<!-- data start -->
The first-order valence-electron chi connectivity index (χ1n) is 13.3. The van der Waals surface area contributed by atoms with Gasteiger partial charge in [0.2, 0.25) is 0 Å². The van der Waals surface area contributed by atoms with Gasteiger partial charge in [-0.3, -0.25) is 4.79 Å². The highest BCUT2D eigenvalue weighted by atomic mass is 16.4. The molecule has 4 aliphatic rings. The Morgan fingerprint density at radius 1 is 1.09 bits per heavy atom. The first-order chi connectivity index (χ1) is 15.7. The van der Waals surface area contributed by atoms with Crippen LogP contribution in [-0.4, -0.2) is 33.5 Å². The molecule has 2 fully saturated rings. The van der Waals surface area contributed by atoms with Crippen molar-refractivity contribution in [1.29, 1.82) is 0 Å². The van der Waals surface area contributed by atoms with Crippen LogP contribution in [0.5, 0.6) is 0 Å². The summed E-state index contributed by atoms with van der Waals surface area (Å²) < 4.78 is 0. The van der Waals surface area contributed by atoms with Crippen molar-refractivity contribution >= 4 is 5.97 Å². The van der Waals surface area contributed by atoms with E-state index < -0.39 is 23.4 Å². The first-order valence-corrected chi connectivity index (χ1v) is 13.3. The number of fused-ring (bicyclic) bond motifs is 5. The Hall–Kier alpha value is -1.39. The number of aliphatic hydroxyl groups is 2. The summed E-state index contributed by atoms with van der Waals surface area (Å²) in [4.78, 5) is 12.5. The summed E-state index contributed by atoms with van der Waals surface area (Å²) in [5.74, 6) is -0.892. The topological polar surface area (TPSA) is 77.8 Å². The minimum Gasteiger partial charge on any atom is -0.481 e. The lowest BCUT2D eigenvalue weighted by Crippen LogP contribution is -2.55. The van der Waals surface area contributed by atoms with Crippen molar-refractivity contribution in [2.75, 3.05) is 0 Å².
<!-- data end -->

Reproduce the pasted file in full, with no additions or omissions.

The first-order valence-electron chi connectivity index (χ1n) is 13.3. The van der Waals surface area contributed by atoms with Gasteiger partial charge in [0.2, 0.25) is 0 Å². The van der Waals surface area contributed by atoms with Gasteiger partial charge in [-0.3, -0.25) is 4.79 Å². The highest BCUT2D eigenvalue weighted by atomic mass is 16.4. The molecule has 4 aliphatic rings. The Morgan fingerprint density at radius 1 is 1.09 bits per heavy atom. The first-order chi connectivity index (χ1) is 15.7. The van der Waals surface area contributed by atoms with Crippen LogP contribution in [-0.4, -0.2) is 33.5 Å². The molecule has 2 fully saturated rings. The van der Waals surface area contributed by atoms with Crippen molar-refractivity contribution in [1.29, 1.82) is 0 Å². The van der Waals surface area contributed by atoms with Crippen LogP contribution in [0.5, 0.6) is 0 Å². The summed E-state index contributed by atoms with van der Waals surface area (Å²) < 4.78 is 0. The van der Waals surface area contributed by atoms with Crippen molar-refractivity contribution >= 4 is 5.97 Å². The van der Waals surface area contributed by atoms with E-state index < -0.39 is 23.4 Å². The first-order valence-corrected chi connectivity index (χ1v) is 13.3. The number of fused-ring (bicyclic) bond motifs is 5. The Hall–Kier alpha value is -1.39. The number of aliphatic hydroxyl groups is 2. The summed E-state index contributed by atoms with van der Waals surface area (Å²) in [4.78, 5) is 12.5. The summed E-state index contributed by atoms with van der Waals surface area (Å²) in [5.74, 6) is -0.892. The topological polar surface area (TPSA) is 77.8 Å². The minimum Gasteiger partial charge on any atom is -0.481 e. The lowest BCUT2D eigenvalue weighted by Crippen LogP contribution is -2.55. The van der Waals surface area contributed by atoms with Crippen molar-refractivity contribution in [2.75, 3.05) is 0 Å².